Plaintiff and Frank were interviewed, separately, by Sergeant Loeber, the supervisory officer in charge of the Narcotics Division of the Los Angeles Police Department, who also examined the pills and compared them with those shown on the display chart in the Narcotics office. According to him, the comparison revealed a resemblance to a nonnarcotic drug. Frank was released, but Loeber advised Conrad that plaintiff should be booked for a felony violation of the Narcotics Act, even though it was his opinion that the blue and yellow capsules did not contain any narcotic substance. It was his opinion that plaintiff was probably guilty of a violation of 4230 of the Business and Professions Code of California (possession of a dangerous drug), a misdemeanor, but pursuant to that which he described as a 'policy' of the Los Angeles Police Department, plaintiff should be booked on a felony cahrge.


Plaintiff was then taken to the Lincoln Heights Receiving Hospital and treated for injuries received while resisting arrest. No search of her person was made by medical personnel who may have attended her there. Thereafter, she was taken to the fifth floor of the Lincoln Heights Jail, the Women's Booking Section. While she was being booked by defendant Wells, she was 'frisked' by defendant Buczek. Policewoman Buczek testified that the 'frisk' consisted of her looking in plaintiff's brassiere for concealed weapons and, with her hands, quickly going over the plaintiff's body and between her legs to make sure that she had no obvious weapon concealed about her body. Then defendant policewomen Cobb and Buczek led plaintiff to an area in the back of the interview room. They asked plaintiff to remove her clothing and submit to a visual search by defendants Buczek and Cobb of her bodily cavities. Plaintiff refused to submit to this requested search. Defendant Buczek testified,


'And I advised Miss Lucero, went through the same procedure, advising her she would have to remove her clothing, that after she removed her clothing she was going to have to squat down a number of times, after she squated down then she was going to then have to give her back to us and from the waist down to bend forward with her legs spread apart and she was going to have to bring her hands from behind and opin up her buttocks so we could make a visual observation.'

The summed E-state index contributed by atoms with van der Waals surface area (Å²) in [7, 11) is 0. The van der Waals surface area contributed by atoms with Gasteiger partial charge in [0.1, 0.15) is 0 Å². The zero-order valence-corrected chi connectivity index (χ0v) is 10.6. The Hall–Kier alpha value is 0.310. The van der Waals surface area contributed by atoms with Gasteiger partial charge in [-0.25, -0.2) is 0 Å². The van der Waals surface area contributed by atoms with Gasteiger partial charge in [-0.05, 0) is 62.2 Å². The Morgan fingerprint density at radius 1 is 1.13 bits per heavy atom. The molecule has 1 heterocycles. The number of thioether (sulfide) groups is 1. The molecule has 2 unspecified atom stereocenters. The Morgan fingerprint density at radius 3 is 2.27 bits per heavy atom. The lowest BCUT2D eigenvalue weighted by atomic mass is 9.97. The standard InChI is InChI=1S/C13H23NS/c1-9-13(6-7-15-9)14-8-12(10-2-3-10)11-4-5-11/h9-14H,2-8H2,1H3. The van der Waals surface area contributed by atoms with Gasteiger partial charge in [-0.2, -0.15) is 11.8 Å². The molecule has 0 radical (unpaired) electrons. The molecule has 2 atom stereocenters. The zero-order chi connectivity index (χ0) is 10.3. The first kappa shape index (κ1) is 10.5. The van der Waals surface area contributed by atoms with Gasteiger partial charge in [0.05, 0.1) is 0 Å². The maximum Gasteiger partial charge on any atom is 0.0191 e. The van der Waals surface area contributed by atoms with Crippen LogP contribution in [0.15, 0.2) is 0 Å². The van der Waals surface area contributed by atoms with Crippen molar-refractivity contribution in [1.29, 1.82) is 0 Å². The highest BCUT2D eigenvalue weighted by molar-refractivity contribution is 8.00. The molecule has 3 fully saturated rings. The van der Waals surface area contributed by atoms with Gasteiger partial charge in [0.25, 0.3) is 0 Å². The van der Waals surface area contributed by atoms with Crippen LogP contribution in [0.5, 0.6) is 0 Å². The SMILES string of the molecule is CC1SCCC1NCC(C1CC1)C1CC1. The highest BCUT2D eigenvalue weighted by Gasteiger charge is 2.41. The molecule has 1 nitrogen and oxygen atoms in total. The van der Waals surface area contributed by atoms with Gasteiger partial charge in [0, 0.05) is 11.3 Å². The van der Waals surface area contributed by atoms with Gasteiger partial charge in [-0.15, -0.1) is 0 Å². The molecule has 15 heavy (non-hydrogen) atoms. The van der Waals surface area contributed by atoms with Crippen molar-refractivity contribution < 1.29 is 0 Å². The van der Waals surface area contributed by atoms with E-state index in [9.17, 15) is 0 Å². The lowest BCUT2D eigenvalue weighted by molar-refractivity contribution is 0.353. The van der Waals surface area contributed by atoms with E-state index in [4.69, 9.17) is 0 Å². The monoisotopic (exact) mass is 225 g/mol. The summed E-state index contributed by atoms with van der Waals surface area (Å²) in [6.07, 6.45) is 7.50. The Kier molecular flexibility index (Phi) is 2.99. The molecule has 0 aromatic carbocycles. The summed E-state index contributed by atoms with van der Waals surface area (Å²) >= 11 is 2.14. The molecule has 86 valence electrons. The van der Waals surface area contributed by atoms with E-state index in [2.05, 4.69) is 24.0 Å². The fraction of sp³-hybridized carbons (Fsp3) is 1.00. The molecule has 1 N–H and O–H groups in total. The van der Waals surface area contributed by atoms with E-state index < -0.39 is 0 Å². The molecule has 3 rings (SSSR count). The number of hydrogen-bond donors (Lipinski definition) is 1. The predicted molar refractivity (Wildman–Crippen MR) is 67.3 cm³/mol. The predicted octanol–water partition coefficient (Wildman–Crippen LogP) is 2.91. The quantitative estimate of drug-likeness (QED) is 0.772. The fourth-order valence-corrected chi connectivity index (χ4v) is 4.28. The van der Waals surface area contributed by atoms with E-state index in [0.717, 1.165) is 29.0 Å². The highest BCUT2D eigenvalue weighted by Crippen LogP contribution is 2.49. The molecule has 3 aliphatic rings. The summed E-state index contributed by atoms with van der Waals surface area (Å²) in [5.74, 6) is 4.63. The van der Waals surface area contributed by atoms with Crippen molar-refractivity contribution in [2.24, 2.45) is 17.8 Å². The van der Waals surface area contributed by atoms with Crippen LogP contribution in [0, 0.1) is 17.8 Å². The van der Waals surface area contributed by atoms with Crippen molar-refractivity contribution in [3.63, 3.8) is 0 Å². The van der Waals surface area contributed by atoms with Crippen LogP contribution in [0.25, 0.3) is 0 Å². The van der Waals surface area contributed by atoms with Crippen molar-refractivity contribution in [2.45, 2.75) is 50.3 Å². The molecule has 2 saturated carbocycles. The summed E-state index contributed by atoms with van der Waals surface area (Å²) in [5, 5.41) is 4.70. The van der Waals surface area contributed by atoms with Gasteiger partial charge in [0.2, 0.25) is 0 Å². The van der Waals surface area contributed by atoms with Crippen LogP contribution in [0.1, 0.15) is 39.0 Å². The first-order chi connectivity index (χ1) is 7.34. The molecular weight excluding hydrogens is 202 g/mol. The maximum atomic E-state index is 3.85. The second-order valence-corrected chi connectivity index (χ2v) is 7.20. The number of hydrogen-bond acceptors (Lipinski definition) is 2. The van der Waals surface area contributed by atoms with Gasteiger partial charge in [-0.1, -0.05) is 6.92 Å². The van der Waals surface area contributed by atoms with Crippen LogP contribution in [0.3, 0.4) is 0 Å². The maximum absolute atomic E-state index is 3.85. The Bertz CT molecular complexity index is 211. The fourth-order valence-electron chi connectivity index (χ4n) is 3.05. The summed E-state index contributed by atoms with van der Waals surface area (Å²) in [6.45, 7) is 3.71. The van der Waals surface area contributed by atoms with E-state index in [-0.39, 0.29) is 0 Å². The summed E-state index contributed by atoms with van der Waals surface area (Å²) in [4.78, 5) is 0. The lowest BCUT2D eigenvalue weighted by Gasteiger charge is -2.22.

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Plaintiff remained unpersuanded by defendant Buczek and forcefully resisted the policewomen's attempts to undress her. Defendants Wells and Conrad and police officer Donahue were then summoned by one of the policewomen to assist. Wells entered the room first. There is a conflict in the testimony as to what next occurred. Defendant Buczek testified that she informed plaintiff that if she would remove her clothing, Wells, the male police officer, would leave the room. Plaintiff testified that she had removed her shoes and capri pants herself and that she refused to undress further, protesting that she was unwilling to submit to a visual search of her privates because she was having her monthly period. A doctor is on duty at all times at the police station, and plaintiff testified that she had expressed willingness to submit to examination by a doctor. She further testified that when the male officers entered the room she then offered to remove the rest of her clothes herself if only the male officers would leave. Defendants could recall no such statement. They insisted that plaintiff removed none of her clothing herself and that the clothing was removed by the policewomen while plaintiff was being held by the neck and arms by the male defendants Conrad and Wells. Defendants testified that the male officers left immediately after plaintiff's clothes were removed. Plaintiff testified that the policewomen and Wells left the room but that Conrad and Conahue remained for a short time and made deprecating remarks about plaintiff's nude body as she lay, weeping, on the floor. Plaintiff was released from jail the next morning. No charges were filed.


Generally expressed, 'The only elements which need to be present in order to establish a claim for damages under the Civil Rights Act are that the conduct complained of was engaged in under color of state law, and that such conduct subjected the plaintiff to the deprivation of rights, privileges, or immunities secured by the Constitution of the United States.' Marshall v. Sawyer, 301 F.2d 639, 646 (9th Cir. 1962). Here, it cannot be denied that defendants were acting under 'color of state law.' The issue is whether there was 'deprivation of rights, privileges, or immunities secured by the Constitution (or laws) of the United States.'


Plaintiff alleged that her constitutional rights were infringed by: (a) the search of her apartment; (b) the seizure of her vitamin pills; (c) her arreat; (d) her handcuffing; (e) her detention during interrogation; (f) her imprisonment at the city jail; (g) the search of her person at the city jail; and (h) her subsequent detention. She sought general damages for humiliation, embarrassment, anxiety, and extreme mental and emotional duress. She also prayed for exemplary damages.


At the close of the evidence the trial court submitted two special interrogatories to the jury. They were,